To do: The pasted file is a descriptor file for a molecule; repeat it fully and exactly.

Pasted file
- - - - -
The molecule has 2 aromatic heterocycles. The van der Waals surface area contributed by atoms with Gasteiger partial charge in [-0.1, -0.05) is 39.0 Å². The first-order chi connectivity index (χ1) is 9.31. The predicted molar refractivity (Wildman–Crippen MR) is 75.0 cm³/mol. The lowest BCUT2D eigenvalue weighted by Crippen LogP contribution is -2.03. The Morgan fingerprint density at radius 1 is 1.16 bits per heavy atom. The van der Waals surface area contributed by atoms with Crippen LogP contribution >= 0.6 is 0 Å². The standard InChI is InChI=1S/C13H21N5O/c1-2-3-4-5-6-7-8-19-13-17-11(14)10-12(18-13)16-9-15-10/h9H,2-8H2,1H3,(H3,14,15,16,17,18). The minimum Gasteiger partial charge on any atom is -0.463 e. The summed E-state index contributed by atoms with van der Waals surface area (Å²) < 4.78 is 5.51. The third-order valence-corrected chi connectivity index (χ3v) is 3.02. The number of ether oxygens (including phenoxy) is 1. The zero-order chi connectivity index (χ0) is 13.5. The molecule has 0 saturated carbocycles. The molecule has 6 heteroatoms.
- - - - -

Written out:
The molecule has 2 aromatic heterocycles. The van der Waals surface area contributed by atoms with Gasteiger partial charge in [-0.1, -0.05) is 39.0 Å². The first-order chi connectivity index (χ1) is 9.31. The predicted molar refractivity (Wildman–Crippen MR) is 75.0 cm³/mol. The lowest BCUT2D eigenvalue weighted by Crippen LogP contribution is -2.03. The Morgan fingerprint density at radius 1 is 1.16 bits per heavy atom. The van der Waals surface area contributed by atoms with Crippen LogP contribution >= 0.6 is 0 Å². The standard InChI is InChI=1S/C13H21N5O/c1-2-3-4-5-6-7-8-19-13-17-11(14)10-12(18-13)16-9-15-10/h9H,2-8H2,1H3,(H3,14,15,16,17,18). The minimum Gasteiger partial charge on any atom is -0.463 e. The summed E-state index contributed by atoms with van der Waals surface area (Å²) < 4.78 is 5.51. The third-order valence-corrected chi connectivity index (χ3v) is 3.02. The number of ether oxygens (including phenoxy) is 1. The zero-order chi connectivity index (χ0) is 13.5. The molecule has 0 saturated carbocycles. The molecule has 6 heteroatoms.